FDR’s “summer wives”

It was common for the wealthier men of Washington D.C. to send their wives and families to colder locales during the summer to escape the city's heat while they spent time with their “summer wives,” Herman writes, and Franklin D. Roosevelt (FDR) was included in this group.

Herman says Roosevelt had an affair with Lucy Page Mercer Rutherfurd, his wife Eleanor's secretary at the time, while Eleanor and the kids were out of town. He was frequently spotted driving and sailing with Rutherfurd during the summer of 1917. According to Herman, Alice Roosevelt Longworth, Teddy Roosevelt’s daughter, let the pair meet up at her mansion. When asked why she supported the affair, Longworth reportedly told a family member, “Franklin deserved a good time. He was married to Eleanor.”

The affair greatly hurt FDR’s wife, Eleanor. "The bottom dropped out of my own particular world, and I faced myself, my surroundings, my world, honestly for the first time," Eleanor wrote to a friend upon discovering letters between the pair.

Though the affair fizzled out, a new woman would soon enter FDR's life: Marguerite Alice "Missy" LeHand, a striking young woman who served as his personal secretary and close confidante beginning in 1920 and through his presidency. His son, Elliott, acknowledges that the pair had an affair in his 1973 book: “He made no attempt to conceal his feelings about Missy.” Herman adds that Missy often sat on the lap of the president, whom she affectionately called “FD.”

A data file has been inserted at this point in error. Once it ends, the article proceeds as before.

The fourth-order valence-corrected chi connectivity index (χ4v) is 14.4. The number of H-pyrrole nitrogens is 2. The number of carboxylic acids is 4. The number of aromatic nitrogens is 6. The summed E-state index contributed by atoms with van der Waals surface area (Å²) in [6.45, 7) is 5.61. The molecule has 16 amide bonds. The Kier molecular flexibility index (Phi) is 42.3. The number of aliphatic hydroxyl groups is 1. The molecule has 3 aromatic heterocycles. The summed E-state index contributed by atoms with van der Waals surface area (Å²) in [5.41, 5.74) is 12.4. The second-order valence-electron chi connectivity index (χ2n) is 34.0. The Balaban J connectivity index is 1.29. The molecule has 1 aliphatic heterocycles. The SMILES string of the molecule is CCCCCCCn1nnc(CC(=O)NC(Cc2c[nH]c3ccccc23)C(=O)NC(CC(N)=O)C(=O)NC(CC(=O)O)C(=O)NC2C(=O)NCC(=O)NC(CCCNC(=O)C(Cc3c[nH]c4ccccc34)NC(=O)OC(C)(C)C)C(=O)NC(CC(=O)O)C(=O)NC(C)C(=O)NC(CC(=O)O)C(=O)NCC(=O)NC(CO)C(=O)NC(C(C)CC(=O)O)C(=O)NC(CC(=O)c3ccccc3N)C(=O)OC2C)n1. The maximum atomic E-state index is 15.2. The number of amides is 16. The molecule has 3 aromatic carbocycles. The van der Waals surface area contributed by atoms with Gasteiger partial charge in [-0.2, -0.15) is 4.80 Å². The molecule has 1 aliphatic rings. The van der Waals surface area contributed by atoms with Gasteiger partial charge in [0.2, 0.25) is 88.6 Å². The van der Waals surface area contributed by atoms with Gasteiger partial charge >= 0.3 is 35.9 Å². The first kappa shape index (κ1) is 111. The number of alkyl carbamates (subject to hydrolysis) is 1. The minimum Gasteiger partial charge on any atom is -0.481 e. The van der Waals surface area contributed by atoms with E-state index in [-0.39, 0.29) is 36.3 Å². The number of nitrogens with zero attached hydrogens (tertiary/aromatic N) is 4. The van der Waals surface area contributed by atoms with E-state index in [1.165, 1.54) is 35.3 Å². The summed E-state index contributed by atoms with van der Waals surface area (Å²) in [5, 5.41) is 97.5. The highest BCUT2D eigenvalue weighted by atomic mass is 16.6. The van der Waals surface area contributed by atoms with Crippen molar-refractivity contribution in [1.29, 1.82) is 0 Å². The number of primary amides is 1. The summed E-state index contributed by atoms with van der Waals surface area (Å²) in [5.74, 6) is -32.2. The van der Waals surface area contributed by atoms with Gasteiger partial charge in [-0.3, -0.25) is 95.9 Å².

Eleanor herself is speculated to have enjoyed a secret relationship with journalist Lorena Hickok. Herman quotes from steamy letters between the two women in Sex with Presidents: “I can’t kiss you so I kiss your picture good night & good morning ….” Eleanor wrote to Hickok in one 1933 letter, saying; “I miss you so much and I love you so much.”

Lyndon B. Johnson’s buzzer system

The 36th president discovered a way to sneak women into the Oval Office without his wife, Lady Bird, finding out, Herman says. After Lady Bird walked in on Johnson having sex in the office with one of his secretaries one day, the president had a buzzer system installed. “The Secret Service was to buzz him when the first lady was on her way so he could pull up his pants before she arrived,” Herman writes.

Johnson was a shameless flirt who also said he “only wanted to hire women with ‘good behinds’ so he could ‘enjoy’ their rear ends as they left his office,” Herman writes. Others who have spoken about Johnson’s White House trysts include former Life magazine reporter Hal Wingo, who says Johnson once told him, “You may see me coming in and out of a few women’s bedrooms while I am in the White House, but just remember, that is none of your business,” as Herman recalls in Sex with Presidents.

So, should voters consider a candidate's sexual history when electing the next leader of the free world? Herman doesn’t think so  — but it sure is fun to read about.  “In our hearts, we’re going to vote for people based on their policies: jobs, taxes, who’s going to create the better future for our children,” she says. “And who are we to judge? Most Americans have done or two things sexually they shouldn’t have, anyway … it’s part of human nature!”